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The Steve King of Minnesota


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It’s funny how somebody I don’t even know can embarrass me simply by association — association via political representation, nonetheless.

Being from Minnesota, I’ve endured my fair share of political castigation, especially when it comes to my state’s affinity for faux celebs. But I’ve always been able to laugh it off in good stride.

Until now.

Enter Rep. Michele Bachmann, R-Minn., the woman who reasoned that swine-flu outbreaks correlated with the presence of a Democrat president holding office.

Last weekend in Sioux City, Bachmann rallied conservatives at Iowa Republican Rep. Steve King’s annual Defenders of Freedom fundraiser (which genuinely sounds like it could be a Saturday morning cartoon from the 1980s). Bachmann and King’s political puppy love extends further — the two peas in a homophobic pod are negotiating to share the same press staffer.

But for contextual purposes, let’s flash back to my sophomore year at the University of Iowa, to a time when baby-kissers and statesmen were in a caucus-feeding frenzy. After a couple of semesters living in Iowa City, I became well-versed in the political landscape of the state.

And then I discovered one universal truth: Everybody hates King, the state’s foil to political correctness. Well, that may be a bit hyperbolic, especially because his western Iowa congressional seat is safe. But after all the times King’s decided to flap his gums and rattle off ignominious bigotry, it’s a shock that he’s still in office. Although by now, I’m sure his narrow-minded comments are all muddled together in one oversaturated ball of xenophobia.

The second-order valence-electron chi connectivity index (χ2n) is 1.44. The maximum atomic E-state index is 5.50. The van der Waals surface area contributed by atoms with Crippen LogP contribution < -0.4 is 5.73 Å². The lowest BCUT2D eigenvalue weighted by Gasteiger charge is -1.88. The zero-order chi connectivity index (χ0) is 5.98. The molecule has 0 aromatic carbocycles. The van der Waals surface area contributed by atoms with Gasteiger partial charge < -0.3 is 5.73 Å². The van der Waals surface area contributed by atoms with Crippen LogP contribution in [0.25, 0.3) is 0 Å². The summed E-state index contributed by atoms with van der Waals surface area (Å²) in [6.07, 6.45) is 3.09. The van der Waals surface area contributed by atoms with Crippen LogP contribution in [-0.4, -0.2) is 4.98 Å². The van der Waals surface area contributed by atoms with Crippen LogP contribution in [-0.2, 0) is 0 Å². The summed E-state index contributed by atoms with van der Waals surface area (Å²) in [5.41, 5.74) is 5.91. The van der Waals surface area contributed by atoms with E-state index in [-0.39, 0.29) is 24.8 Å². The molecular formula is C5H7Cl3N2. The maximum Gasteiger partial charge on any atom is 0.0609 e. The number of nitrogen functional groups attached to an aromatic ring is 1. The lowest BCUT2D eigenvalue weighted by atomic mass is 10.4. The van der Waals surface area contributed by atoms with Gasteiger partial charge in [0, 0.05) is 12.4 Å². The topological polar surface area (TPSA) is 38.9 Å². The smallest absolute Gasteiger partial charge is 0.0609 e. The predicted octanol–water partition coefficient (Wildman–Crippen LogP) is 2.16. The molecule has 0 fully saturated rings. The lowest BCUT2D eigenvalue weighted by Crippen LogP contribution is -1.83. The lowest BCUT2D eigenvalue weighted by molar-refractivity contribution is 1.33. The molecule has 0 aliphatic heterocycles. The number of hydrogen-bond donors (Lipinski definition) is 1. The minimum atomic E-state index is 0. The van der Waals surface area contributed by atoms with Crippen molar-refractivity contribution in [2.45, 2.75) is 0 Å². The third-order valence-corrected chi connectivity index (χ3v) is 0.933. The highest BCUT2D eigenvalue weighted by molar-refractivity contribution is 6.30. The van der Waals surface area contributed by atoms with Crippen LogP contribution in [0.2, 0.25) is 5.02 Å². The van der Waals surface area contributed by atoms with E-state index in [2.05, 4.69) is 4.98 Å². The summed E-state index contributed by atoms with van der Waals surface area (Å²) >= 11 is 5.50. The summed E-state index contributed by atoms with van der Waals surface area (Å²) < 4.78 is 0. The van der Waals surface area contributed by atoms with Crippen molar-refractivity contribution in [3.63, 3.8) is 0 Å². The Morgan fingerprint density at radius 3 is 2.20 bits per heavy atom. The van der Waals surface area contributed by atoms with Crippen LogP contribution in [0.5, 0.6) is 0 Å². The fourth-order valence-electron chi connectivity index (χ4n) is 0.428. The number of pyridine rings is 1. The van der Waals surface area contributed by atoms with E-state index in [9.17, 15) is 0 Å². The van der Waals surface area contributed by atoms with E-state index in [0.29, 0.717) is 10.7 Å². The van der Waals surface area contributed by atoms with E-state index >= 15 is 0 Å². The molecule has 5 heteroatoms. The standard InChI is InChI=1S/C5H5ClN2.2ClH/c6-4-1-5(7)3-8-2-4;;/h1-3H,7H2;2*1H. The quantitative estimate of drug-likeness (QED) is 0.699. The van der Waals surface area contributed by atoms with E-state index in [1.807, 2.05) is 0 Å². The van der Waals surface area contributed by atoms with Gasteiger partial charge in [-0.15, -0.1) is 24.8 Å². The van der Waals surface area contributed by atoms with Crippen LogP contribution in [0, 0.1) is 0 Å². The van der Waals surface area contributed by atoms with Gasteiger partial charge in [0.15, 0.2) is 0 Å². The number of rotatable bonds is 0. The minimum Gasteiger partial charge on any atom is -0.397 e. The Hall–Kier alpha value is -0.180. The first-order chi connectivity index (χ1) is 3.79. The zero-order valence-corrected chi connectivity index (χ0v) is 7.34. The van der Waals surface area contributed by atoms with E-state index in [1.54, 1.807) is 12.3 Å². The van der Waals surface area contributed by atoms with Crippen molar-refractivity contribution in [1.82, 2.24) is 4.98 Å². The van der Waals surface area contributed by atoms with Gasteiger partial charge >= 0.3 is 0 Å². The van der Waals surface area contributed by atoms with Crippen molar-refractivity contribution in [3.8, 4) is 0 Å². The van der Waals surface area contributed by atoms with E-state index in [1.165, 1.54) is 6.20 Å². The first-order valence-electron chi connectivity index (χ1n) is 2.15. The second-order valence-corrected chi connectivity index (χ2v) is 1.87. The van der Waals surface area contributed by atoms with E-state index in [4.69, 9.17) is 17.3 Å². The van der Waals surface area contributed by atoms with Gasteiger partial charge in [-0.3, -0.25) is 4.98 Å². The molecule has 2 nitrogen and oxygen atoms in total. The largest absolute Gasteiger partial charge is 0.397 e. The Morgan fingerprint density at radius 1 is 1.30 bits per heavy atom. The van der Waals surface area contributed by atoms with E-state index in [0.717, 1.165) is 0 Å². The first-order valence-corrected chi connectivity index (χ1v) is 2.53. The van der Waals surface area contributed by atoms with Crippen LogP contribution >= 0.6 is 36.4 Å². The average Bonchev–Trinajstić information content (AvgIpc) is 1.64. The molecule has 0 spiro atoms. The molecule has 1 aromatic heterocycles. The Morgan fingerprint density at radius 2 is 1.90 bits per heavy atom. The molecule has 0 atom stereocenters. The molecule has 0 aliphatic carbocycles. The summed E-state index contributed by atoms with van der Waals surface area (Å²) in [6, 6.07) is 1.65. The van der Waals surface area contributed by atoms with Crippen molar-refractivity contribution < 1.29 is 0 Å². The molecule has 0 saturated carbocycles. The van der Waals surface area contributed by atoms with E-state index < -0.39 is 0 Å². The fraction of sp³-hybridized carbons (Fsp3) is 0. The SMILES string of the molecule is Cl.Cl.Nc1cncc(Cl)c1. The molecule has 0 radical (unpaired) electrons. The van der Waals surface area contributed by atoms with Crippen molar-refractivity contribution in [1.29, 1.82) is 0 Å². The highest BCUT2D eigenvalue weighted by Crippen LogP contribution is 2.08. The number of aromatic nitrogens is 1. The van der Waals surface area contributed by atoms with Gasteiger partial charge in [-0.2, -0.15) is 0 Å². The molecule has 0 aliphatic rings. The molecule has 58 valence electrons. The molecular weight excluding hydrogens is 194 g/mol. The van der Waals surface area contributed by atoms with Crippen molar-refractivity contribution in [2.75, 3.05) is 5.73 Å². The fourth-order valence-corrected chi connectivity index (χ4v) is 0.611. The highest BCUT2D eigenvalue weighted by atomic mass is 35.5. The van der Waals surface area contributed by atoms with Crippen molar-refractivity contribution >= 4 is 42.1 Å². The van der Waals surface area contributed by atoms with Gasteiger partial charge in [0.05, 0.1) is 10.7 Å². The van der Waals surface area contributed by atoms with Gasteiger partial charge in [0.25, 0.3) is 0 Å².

Now with Bachmann crusading across the Midwest, I finally feel your pain, Iowa. If a Poliholics Anonymous existed, I’d storm to the front of the room and declare: “Hi, my name is Michael Dale-Stein, and I think one of my state representatives is a dolt.”

It’s only a matter of time before Bachmann becomes part of the 2012 presidential race. On April 7, the two femme fatales of Main Street politics — Bachmann and former Alaska Gov. Sarah Palin — held a rally in Minnesota to take pot shots at Obama.

Joint ticket, anyone?

And now, with Bachmann making the routine political sojourn to Iowa, I’m worried she might gain enough confidence to force her ideology down the nation’s throat. Not that she isn’t on Washington and the mainstream media’s radar.

Last November, she miffed local constituents after mobilizing a gathering of health-care-reform opponents in Washington, D.C. The problem? It cost $14,000 — which the taxpayers ultimately paid for.

In Minnesota’s Sixth District, where Bachmann hails from, Republicans have ruled the land for the last few elections. Bachmann received 50 percent of the vote in 2006 (her first run for the seat) and was re-elected in 2008 with 46 percent, besting her opponent by 3 percentage points. In the 2010 election, the nonpartisan Cook Political Report lists her seat as leaning Republican.

But if Bachmann loses this November or declares 2010 to be her final re-election campaign, there’s more than sufficient reason for her to pursue a job in the White House — most likely as a vice-presidential candidate.

So when Bachmann comes marching through Iowa again — which is bound to happen as midterm elections pass and 2012 falls within the sight of politicians, if it hasn’t already — be wary. Be very wary, Iowans.

The last thing this country needs is another naïve politician going rogue.

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